She thought things would improve once her first child started school, but it hasn’t. 'I don’t feel the need anymore,' Sarah says. 'I’m too tired, my body isn’t the same and so that affects my confidence. When I get down to it, it’s very much going through the motions and I just want to get it over and done with so I can sleep. My heart sinks when my husband says, "Let’s take our time" or wants to try something new. I’d much rather just curl up with a juicy book.'

Rumena, 40, a personal assistant and mother of two from London, says that having her sons not only erased her sex drive, but also made her body feel desexualised. A painful experience with breastfeeding and being touched constantly by her young children left her feeling touched-out. 'After breastfeeding for two years I couldn’t bear anyone going near my breasts,' she shares.

Rumena also felt more of a cultural pressure than a societal one to bounce back sexually.

'My husband made me feel as if there was something wrong with me. I don’t know if it’s because he comes from a culture where men are not open about their private lives and there’s no way they would talk about their sex lives. Because of that he was under the impression that women give birth and then bounce back right into sex. There is a cultural pressure that if you reject your husband sexually, that you are committing a sin, and that is drilled into you. You’re made to feel as if you are not fulfilling your duties as a wife.'

Psychosexologist Dr Karen Gurney, also known as The Sex Doctor, explains in her new book How to Not Let Having Kids Ruin Your Sex Life that sexual desire and satisfaction are at their lowest when you have young children. Offering a compassionate guide on how to navigate this, Gurney tells me that one of the societal issues is that we view sex as though it's an on/off switch – either you’re having sex or not having it at all. 'This is particularly difficult after birth as it reduces our sex life to types of sex that may feel completely inaccessible to many,' she says.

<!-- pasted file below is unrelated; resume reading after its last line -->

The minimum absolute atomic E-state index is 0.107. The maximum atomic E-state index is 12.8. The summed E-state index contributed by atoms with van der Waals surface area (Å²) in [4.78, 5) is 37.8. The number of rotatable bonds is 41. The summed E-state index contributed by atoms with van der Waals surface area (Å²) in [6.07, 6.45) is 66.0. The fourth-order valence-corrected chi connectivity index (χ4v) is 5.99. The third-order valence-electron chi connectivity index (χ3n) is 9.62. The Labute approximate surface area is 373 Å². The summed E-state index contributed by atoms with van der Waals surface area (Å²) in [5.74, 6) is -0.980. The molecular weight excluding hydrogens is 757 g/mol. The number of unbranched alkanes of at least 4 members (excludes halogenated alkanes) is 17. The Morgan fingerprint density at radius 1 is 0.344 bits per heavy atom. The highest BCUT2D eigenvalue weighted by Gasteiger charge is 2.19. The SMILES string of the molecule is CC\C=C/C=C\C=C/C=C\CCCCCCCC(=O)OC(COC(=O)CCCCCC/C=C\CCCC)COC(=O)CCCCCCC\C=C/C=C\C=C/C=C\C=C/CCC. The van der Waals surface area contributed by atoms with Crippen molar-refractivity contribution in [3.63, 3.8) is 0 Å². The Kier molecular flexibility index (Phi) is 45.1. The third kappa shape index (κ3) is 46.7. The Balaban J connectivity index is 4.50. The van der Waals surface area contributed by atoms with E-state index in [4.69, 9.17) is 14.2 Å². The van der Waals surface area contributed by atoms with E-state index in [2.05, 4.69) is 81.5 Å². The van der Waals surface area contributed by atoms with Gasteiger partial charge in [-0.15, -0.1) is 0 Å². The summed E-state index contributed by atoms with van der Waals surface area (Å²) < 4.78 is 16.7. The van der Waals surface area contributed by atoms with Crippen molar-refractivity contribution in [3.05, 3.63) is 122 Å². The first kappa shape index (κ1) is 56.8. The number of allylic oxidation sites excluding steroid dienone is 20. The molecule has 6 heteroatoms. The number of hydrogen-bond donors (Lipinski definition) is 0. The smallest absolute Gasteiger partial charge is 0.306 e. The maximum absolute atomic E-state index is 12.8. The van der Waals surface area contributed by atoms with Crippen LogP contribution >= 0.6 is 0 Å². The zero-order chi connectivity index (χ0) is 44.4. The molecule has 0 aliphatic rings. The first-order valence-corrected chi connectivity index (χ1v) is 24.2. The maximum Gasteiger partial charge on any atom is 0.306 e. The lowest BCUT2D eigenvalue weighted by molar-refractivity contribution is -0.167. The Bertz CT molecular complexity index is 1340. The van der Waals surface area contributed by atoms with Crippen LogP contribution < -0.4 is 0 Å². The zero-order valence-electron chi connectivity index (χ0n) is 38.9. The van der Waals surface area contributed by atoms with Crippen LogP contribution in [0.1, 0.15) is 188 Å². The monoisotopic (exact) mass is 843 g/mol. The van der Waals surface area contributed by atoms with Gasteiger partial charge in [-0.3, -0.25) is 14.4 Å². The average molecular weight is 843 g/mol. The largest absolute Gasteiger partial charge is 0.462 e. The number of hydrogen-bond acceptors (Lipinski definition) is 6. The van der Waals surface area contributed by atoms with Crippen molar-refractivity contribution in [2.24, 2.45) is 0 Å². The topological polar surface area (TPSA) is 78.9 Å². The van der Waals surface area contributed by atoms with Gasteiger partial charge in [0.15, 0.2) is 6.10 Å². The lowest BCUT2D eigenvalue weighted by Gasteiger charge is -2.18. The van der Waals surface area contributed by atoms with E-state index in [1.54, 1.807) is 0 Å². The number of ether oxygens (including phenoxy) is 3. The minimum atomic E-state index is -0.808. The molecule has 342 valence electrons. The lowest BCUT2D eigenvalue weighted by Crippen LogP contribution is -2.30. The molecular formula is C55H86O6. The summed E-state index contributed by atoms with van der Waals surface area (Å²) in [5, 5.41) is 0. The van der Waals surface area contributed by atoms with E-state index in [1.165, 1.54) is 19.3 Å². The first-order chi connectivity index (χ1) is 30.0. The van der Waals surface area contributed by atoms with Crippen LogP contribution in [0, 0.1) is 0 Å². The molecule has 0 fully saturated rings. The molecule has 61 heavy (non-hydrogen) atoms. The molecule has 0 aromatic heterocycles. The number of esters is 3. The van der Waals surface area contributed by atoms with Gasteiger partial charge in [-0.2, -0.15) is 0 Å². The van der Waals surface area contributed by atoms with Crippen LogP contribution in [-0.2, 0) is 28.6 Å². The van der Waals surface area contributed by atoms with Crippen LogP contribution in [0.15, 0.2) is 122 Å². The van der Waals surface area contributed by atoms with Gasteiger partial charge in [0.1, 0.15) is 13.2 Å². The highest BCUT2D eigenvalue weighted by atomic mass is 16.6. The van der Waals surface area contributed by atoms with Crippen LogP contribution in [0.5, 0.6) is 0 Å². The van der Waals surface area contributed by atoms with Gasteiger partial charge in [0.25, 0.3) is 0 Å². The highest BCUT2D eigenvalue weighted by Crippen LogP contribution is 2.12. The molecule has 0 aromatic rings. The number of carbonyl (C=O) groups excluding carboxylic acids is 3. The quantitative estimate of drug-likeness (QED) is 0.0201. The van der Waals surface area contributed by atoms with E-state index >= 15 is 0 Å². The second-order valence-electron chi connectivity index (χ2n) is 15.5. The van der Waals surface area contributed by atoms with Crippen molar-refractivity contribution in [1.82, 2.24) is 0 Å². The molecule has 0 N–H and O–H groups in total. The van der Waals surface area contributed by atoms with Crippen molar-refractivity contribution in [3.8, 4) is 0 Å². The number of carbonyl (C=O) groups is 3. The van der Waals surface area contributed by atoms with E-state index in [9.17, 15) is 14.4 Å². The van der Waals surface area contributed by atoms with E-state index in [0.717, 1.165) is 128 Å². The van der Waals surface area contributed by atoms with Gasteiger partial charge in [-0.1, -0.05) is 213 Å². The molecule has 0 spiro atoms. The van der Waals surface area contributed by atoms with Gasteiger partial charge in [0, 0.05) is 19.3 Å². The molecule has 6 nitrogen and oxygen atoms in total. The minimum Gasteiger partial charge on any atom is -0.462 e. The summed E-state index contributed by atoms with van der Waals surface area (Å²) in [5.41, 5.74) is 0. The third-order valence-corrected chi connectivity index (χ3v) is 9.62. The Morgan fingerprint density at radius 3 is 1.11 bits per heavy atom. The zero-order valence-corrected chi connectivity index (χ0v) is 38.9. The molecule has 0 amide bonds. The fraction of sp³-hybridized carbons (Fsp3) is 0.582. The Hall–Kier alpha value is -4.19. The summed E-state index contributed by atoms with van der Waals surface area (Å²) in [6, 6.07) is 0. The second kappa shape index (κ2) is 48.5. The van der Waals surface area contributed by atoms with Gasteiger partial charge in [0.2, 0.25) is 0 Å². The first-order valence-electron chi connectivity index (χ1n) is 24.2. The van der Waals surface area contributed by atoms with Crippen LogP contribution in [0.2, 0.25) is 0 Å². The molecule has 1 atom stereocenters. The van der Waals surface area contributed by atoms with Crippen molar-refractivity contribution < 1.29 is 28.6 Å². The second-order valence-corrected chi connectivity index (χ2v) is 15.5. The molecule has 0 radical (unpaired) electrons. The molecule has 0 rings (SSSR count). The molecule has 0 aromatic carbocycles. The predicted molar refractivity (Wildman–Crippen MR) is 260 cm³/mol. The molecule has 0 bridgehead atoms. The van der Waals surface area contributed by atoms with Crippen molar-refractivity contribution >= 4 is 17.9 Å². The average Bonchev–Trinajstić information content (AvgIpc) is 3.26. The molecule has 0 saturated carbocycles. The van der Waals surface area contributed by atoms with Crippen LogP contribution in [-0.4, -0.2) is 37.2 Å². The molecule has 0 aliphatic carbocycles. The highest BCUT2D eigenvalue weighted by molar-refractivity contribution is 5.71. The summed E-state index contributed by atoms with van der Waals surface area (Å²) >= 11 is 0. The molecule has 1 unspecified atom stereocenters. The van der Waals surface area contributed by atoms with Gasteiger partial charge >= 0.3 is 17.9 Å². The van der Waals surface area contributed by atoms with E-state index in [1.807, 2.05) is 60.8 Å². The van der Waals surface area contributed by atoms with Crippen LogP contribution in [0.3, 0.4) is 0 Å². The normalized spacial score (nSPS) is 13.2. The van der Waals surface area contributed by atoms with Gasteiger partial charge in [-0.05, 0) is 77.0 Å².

To combat this, Dr Gurney says that we need to widen our definition of sex, to include non-penetrative acts. 'For example, for many people, still feeling desired by a partner, a brief, but passionate kiss is still accessible and can feel more intimate in those moments than other types of sex, but we have to open up our definitions of what sex is to see that this counts.'

But if there is nothing medically wrong with you, is it okay to just not want to have sex as much post-children?

Frequency matters much less for sexual satisfaction than people think it does, the key is to navigate the difference in desire between you and your partner.

'It absolutely is okay,' says Dr Gurney. 'It's really common as a new parent and a large proportion of people choose not to return to sex to the frequency with which they were before until after a year post-birth. For some people they never returned to sex to the frequency that they were before and this is okay also. Frequency matters much less for sexual satisfaction than people think it does. The key thing about frequency is about how you navigate that difference in wanting with a partner.'

My husband and I have accepted that this is our new reality because at this moment in time my mental health is more important than my libido. And like Dr Gurney suggests, we focus on the quality of the one or two sessions we have a month rather than the fact that we are doing it less. And who knows, maybe one day soon my Ann Summers lingerie will see the light of day.

*Names changed upon request